13:44 09 June 2009 by Catherine Brahic
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“Nearly 10,000 years ago, 50 metres beneath the surface of what is now North America's Lake Huron, hunters set an ambush. Caribou were herded through stone corridors towards archers that lay waiting behind low parapets. No bones or drawings have been found to tell this ancient tale. Instead sonar mapping has given researchers detailed views of the lake floor, which flooded 8000 years ago, preserving a Pompeii-like snapshot of local human history…Another intriguing find was brought about by a lucky accident, says the team. While they were investigating the site with their remotely operated submarine, its trailing communications cable snagged on a stone. When taking the sub back to free the cable, the operators found that it was caught on another pile of rocks that were seemingly arranged by human hands. The feature consists of a flat rock standing vertically on top of a pile of other stones. Meadows says it resembles an inukshuk – a type of "sculpture" used by modern-day Inuit to signal that they have been in an area.”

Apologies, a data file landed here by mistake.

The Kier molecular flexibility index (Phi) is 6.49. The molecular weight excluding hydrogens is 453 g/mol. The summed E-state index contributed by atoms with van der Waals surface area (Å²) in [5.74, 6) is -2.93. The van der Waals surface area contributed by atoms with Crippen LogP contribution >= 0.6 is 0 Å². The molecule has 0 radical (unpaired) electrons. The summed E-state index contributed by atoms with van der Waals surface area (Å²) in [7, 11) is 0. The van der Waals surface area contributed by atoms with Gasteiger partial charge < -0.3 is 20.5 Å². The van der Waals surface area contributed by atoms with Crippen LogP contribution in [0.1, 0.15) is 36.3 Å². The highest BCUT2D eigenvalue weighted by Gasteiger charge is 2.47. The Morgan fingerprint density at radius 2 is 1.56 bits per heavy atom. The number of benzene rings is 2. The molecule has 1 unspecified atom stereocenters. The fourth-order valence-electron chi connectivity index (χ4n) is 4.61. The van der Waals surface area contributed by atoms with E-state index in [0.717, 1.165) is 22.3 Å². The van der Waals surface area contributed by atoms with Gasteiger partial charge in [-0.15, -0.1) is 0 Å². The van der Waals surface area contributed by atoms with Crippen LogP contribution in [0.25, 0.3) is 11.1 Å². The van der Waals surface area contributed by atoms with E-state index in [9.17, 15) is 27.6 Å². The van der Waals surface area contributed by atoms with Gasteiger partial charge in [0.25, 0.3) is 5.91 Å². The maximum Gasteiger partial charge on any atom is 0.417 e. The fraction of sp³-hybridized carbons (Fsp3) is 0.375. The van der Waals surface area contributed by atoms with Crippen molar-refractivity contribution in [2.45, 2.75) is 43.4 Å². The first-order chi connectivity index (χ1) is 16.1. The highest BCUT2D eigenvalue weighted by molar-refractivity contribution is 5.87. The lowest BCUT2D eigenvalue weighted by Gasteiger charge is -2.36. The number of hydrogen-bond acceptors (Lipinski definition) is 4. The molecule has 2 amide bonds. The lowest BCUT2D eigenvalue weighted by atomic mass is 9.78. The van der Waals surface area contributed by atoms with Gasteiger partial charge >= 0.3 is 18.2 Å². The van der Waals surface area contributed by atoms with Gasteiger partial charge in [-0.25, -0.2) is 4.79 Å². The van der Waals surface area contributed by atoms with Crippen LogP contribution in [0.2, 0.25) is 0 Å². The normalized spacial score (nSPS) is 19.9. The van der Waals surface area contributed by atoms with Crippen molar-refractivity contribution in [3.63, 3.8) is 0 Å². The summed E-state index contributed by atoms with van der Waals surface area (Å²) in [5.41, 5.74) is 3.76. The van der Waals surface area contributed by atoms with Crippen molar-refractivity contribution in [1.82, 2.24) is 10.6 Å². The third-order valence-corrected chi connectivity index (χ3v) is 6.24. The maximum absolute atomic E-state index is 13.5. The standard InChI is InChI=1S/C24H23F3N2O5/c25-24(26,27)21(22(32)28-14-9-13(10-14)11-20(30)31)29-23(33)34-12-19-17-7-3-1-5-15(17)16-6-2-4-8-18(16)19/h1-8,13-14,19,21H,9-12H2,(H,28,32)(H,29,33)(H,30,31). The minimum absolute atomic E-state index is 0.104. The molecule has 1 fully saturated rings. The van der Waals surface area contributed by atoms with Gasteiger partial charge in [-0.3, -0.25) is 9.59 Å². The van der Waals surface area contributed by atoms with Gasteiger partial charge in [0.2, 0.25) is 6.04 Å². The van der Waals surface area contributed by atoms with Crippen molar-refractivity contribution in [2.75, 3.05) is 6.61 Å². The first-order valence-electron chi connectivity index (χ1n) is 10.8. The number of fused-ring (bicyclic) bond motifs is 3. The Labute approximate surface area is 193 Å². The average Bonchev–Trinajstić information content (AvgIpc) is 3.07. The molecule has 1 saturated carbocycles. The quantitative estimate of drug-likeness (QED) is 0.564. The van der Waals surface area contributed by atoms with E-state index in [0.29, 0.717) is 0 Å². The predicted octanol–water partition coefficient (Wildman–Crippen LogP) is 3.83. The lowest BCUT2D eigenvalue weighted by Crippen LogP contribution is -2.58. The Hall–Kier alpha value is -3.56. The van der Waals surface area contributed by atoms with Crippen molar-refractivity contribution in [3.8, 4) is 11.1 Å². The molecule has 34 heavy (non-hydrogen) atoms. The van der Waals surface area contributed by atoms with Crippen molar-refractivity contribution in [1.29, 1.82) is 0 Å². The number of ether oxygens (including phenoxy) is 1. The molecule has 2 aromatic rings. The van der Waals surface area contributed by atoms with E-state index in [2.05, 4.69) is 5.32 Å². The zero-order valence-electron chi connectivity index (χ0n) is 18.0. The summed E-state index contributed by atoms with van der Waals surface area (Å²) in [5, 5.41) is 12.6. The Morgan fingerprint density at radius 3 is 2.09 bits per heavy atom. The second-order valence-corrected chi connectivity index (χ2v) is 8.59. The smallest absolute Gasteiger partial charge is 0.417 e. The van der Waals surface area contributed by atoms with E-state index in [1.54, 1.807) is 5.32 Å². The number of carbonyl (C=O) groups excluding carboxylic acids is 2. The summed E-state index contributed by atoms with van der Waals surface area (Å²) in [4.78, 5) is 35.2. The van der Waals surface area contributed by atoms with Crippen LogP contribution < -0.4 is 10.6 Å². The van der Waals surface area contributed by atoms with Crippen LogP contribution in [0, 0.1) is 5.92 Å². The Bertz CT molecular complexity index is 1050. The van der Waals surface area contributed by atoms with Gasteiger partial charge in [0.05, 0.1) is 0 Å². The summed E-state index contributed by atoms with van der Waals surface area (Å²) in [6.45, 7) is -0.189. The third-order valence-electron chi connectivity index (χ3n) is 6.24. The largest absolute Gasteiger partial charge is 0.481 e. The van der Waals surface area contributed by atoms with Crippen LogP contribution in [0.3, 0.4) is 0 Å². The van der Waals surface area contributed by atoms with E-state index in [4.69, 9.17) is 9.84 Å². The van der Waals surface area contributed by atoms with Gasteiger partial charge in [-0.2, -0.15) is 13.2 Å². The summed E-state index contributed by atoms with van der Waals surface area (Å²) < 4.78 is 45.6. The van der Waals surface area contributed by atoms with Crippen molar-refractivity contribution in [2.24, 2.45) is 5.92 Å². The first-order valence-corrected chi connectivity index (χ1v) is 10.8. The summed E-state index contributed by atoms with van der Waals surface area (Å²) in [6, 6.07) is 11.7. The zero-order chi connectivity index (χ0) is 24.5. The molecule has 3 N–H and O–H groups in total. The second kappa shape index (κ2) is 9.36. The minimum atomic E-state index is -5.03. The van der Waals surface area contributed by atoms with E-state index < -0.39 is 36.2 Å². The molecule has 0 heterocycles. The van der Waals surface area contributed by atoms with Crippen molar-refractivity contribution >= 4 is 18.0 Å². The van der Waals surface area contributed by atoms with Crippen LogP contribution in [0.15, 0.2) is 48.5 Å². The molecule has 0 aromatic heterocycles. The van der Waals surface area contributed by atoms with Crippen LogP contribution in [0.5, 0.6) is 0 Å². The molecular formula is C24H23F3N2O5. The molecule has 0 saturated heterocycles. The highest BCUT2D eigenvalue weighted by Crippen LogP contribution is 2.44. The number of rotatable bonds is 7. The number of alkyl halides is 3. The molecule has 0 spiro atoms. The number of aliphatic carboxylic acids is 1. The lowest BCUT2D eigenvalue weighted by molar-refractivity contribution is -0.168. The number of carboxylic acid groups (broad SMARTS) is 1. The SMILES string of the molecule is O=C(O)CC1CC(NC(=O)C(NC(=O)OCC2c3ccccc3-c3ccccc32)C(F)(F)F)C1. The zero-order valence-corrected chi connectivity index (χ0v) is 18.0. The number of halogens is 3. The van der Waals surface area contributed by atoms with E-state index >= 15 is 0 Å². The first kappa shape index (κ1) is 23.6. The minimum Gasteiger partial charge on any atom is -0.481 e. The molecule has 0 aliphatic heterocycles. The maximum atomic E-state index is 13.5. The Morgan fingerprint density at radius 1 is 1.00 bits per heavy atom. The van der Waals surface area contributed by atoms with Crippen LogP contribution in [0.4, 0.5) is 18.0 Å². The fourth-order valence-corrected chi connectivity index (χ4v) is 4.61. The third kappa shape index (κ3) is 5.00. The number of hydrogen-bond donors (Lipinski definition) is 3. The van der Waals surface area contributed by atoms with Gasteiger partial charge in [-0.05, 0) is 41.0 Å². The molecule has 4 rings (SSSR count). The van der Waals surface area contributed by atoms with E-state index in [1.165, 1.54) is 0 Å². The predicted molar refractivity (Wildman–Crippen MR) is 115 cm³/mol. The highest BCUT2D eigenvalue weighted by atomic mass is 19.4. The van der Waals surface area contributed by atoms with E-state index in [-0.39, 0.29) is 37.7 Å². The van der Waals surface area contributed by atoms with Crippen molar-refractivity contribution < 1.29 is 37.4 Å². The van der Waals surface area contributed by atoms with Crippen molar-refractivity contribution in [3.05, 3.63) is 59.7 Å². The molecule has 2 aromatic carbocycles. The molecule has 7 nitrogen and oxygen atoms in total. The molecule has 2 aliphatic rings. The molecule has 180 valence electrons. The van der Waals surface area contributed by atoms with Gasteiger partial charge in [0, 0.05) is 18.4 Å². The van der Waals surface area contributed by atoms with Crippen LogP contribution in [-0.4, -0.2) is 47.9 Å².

Caption: Caribou drive lanes have been used in the Canadian Arctic for many hundreds of years.
(Image: O’Shea et al./PNAS)
§ Journal reference: Proceedings of the National Academy of Sciences (DOI: 10.1073/pnas.0902785106)